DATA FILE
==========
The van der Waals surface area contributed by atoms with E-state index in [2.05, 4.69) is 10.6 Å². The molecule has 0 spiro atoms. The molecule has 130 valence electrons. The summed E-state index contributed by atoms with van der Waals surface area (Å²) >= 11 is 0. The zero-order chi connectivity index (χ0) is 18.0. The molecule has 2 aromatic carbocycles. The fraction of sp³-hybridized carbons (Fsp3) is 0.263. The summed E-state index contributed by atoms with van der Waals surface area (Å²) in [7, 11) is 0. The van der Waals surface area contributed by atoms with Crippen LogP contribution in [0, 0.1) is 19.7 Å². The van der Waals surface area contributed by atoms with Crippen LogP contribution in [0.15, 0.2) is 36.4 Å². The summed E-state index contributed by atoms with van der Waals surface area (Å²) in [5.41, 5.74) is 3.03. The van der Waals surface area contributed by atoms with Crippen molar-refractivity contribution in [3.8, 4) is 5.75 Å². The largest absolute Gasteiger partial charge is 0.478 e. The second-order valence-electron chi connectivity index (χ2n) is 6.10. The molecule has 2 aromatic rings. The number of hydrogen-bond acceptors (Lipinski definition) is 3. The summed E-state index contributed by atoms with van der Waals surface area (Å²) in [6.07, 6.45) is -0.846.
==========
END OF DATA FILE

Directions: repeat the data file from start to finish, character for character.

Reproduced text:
The van der Waals surface area contributed by atoms with E-state index in [2.05, 4.69) is 10.6 Å². The molecule has 0 spiro atoms. The molecule has 130 valence electrons. The summed E-state index contributed by atoms with van der Waals surface area (Å²) >= 11 is 0. The zero-order chi connectivity index (χ0) is 18.0. The molecule has 2 aromatic carbocycles. The fraction of sp³-hybridized carbons (Fsp3) is 0.263. The summed E-state index contributed by atoms with van der Waals surface area (Å²) in [7, 11) is 0. The van der Waals surface area contributed by atoms with Crippen LogP contribution in [0, 0.1) is 19.7 Å². The van der Waals surface area contributed by atoms with Crippen LogP contribution in [0.15, 0.2) is 36.4 Å². The summed E-state index contributed by atoms with van der Waals surface area (Å²) in [5.41, 5.74) is 3.03. The van der Waals surface area contributed by atoms with Crippen molar-refractivity contribution in [3.8, 4) is 5.75 Å². The largest absolute Gasteiger partial charge is 0.478 e. The second-order valence-electron chi connectivity index (χ2n) is 6.10. The molecule has 2 aromatic rings. The number of hydrogen-bond acceptors (Lipinski definition) is 3. The summed E-state index contributed by atoms with van der Waals surface area (Å²) in [6.07, 6.45) is -0.846.